When you're thinking about discharging a problem employee, consider running a. In many cases, discovering a serious crime conviction can provide additional justification.
Just make sure to follow Pennsylvania's Criminal History Records Act, which requires that the conviction be related to the employee's suitability for the job. And treat all employees alike.
Recent case: Josephus Nyema, a Liberian-American, sued his employer for alleged national origin and race discrimination. His case was dismissed when the county showed it fired him because of hisand a forgery conviction, not his race or national origin. (Nyema v. County of Mercer, No. 06-1120, 3rd Cir., 2006)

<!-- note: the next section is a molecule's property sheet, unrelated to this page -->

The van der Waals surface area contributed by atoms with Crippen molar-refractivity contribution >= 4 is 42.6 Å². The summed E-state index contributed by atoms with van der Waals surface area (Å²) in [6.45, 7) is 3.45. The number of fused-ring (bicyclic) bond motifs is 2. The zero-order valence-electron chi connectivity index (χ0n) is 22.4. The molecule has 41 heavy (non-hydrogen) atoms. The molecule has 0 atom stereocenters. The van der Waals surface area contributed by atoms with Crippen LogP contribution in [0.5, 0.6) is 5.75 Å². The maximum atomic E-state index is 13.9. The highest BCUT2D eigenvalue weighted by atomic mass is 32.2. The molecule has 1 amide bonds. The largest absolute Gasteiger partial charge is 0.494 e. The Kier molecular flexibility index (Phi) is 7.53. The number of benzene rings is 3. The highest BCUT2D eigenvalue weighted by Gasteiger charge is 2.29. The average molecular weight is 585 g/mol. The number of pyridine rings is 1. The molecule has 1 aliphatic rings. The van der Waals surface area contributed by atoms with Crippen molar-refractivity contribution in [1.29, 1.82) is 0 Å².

- How to Fire an Employee the Legal Way: 6 Termination Guidelines
- 10 Secrets to an Effective Performance Review
- Recognize the potential from mistakes
- Job background check must comply with Fair Credit Reporting Act
- Go ahead and hold holiday celebrations--just be sure to hold the religion, too
- Consider tighter limits on employees' time to file suit